Waving the Magic Wand

Kelly Landry

Chief Consular Officer
New Delhi, India

“When I was working in Prague, I was adjudicating visas, and a U.S. Citizen father, a green card holder mom, and a green card holder son came to the embassy with their youngest son.”

They were going to get nonimmigrant visas for the mom and the two sons, and they were going to surrender the green cards for the mom and the eldest son.

The father had gotten his green card first and lived in America, but the wife and child would come to live with him for five or six months and then go back to the Czech Republic. And they did this at a point in time where their eldest son had already become a U.S. citizen, and they just hadn’t realized it.

So I stopped and asked him to hold on.

There’s a law, the Children’s Citizenship Act of 2000, that we kind of refer to as the magic wand. If a parent, a U.S. citizen parent, can get an immigrant visa for their child and the child comes to America to live with them, the moment they touch U.S. soil, magic wand, they’re American.

I double-checked my research, got the documents together, and took everything to my boss. After I finish presenting everything, he goes, “You’re right. That boy is a U.S. citizen!”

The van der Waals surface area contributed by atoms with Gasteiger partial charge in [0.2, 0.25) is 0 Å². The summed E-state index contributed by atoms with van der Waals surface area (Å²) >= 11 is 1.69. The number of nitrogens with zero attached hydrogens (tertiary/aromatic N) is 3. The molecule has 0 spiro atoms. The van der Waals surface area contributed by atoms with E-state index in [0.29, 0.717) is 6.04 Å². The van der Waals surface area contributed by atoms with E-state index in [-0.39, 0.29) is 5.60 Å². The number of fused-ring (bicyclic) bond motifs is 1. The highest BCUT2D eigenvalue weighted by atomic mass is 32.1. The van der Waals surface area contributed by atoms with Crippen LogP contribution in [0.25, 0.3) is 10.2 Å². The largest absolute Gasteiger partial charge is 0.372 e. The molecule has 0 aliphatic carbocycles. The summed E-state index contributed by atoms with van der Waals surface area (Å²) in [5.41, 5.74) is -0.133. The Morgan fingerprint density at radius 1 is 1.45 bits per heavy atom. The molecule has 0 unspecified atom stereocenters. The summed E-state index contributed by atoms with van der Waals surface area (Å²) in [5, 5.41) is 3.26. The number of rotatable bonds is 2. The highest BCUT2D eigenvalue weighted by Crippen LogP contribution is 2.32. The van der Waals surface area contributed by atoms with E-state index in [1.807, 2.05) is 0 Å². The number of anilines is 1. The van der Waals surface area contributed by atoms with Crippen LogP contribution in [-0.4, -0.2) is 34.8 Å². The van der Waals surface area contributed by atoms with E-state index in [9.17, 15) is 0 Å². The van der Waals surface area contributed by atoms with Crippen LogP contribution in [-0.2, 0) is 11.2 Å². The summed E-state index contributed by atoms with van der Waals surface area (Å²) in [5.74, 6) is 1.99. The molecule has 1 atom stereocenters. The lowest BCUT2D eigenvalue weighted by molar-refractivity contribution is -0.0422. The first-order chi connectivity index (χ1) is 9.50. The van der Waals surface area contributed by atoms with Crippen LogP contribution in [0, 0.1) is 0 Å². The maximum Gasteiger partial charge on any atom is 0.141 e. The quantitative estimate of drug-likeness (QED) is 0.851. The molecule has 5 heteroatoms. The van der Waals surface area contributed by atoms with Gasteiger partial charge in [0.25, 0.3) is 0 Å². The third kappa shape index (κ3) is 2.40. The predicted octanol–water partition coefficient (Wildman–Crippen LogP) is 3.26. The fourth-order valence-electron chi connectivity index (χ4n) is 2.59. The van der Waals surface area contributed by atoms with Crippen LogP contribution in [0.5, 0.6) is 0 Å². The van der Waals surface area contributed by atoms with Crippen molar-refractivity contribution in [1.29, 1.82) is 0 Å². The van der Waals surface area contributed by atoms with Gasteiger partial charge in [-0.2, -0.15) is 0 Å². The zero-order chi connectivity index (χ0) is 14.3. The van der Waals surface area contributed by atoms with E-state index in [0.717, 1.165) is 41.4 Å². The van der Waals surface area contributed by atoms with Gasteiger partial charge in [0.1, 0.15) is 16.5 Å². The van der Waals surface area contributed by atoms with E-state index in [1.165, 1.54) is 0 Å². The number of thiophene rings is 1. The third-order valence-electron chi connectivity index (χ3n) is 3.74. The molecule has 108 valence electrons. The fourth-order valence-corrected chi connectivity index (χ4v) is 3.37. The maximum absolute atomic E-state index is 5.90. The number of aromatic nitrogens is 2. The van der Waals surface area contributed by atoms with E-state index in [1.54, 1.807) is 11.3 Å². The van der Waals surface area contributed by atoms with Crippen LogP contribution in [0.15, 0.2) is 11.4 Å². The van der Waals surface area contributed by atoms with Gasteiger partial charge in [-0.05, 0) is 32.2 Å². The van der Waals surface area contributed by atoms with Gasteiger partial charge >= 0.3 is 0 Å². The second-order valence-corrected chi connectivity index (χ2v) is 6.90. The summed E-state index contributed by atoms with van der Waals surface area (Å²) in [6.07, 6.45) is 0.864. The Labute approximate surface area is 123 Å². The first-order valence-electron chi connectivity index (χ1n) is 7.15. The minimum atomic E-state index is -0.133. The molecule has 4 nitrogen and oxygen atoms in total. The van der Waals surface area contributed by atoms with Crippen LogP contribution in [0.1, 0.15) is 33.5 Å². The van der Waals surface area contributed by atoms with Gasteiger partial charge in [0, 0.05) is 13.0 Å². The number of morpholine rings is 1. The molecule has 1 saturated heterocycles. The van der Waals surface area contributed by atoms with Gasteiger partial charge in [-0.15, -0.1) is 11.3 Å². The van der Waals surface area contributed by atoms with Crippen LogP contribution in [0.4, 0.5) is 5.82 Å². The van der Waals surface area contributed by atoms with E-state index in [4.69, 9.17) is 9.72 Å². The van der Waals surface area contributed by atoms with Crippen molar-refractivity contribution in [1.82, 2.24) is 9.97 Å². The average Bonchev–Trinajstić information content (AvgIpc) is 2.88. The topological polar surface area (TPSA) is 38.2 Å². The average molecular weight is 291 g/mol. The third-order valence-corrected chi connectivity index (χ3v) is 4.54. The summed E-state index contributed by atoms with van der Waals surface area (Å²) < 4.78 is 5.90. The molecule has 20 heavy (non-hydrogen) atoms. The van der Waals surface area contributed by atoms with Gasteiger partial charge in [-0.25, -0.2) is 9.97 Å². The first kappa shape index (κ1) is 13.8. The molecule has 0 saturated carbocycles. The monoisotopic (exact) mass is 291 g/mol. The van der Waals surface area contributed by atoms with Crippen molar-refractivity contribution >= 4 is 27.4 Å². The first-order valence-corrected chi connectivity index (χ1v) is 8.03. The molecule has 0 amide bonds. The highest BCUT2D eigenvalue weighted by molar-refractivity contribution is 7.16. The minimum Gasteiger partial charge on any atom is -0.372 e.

So I went and got a U.S. flag lapel pin, and instead of going back to my desk, I went out into the lobby, knelt down and put the little flag pin on the little boy’s shirt and said, “Sweetheart, we’re not going to give you a visa; we’re going to give you a passport. You are a U.S. citizen.”

His mom was crying, and dad’s like, “Really?”. And the kid, he was in the waiting room with all the other people with his chest totally puffed up like that was his proudest moment. He was the sweetest thing.

It was just one of those things where paying attention to what they said meant that I got to tell them that their son was a U.S. citizen. And whenever you can make it a little kid happy, I mean, come on, that’s the best.

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